Tell someone to name a band from the 1960s and '70s and you could probably listen to a dozen answers before hearing the same one twice. The overwhelming amount of talent squeezed into these two decades has produced some of the most popular, most powerful, and in some cases, the most bizarre music ever. Led Zeppelin, The Beatles, Jimi Hendrix, The Rolling Stones, The Yardbirds, Janis Joplin, Bob Dylan, Elvis Presley, Queen, Aerosmith, Crosby, Stills, Nash & Young, The Eagles.... All were from this era that seemed to glorify music as no other time period did, or ever will.
The amount of evolution of music that occurred in this time period is amazing as well. The mainstream went from listening to songs like Bill Haley and the Comet's 'Rock Around The Clock,' to The Beatles' frightening 'Revolution 9.'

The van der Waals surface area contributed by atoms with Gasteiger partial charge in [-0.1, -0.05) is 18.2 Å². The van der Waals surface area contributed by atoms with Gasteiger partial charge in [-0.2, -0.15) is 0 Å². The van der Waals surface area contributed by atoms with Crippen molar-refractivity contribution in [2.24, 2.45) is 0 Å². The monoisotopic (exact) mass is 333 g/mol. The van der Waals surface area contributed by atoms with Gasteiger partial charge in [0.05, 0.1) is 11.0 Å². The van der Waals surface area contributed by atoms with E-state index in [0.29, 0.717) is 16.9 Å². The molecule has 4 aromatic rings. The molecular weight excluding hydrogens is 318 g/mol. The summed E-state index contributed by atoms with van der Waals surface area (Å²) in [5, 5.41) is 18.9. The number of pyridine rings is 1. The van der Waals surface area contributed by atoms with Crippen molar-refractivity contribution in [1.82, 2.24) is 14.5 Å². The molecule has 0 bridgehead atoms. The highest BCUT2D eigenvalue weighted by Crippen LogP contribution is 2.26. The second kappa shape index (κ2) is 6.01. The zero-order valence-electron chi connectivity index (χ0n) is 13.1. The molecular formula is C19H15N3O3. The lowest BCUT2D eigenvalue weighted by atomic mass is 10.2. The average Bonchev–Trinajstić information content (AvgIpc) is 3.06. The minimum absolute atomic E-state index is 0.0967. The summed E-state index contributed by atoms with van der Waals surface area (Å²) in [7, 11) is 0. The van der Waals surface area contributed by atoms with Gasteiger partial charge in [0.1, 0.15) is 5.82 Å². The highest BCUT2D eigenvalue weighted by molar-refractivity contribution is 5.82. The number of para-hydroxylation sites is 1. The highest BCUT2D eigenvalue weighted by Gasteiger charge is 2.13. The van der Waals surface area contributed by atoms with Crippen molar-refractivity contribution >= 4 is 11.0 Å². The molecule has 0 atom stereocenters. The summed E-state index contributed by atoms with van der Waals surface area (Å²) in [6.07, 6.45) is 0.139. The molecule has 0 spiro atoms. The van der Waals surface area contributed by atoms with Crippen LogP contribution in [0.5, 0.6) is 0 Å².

While these two examples may seem completely different, they are not as distant as one might think.
Nearly all music from the '60s and '70s was bred from its earlier ancestors. Music has been constantly evolving, and during the two decades in question, it underwent a radical change like never before.
The New Yardbirds
In early 1968 the music group The Yardbirds was in shambles. Their last, and half-put --together album 'Little Games' was a total flop and the band had to struggle to have the release of the album in the UK stopped. On March 30, the group allowed a taping of their concert in Madison Square Garden to be considered for a live album to be released later. They easily convinced their record contractor, Epic Records, to ditch the project. The lead guitarist of The Yardbirds, Jeff Beck, had suffered from a mental breakdown a few years earlier and could no longer handle the pressure of touring. The band members,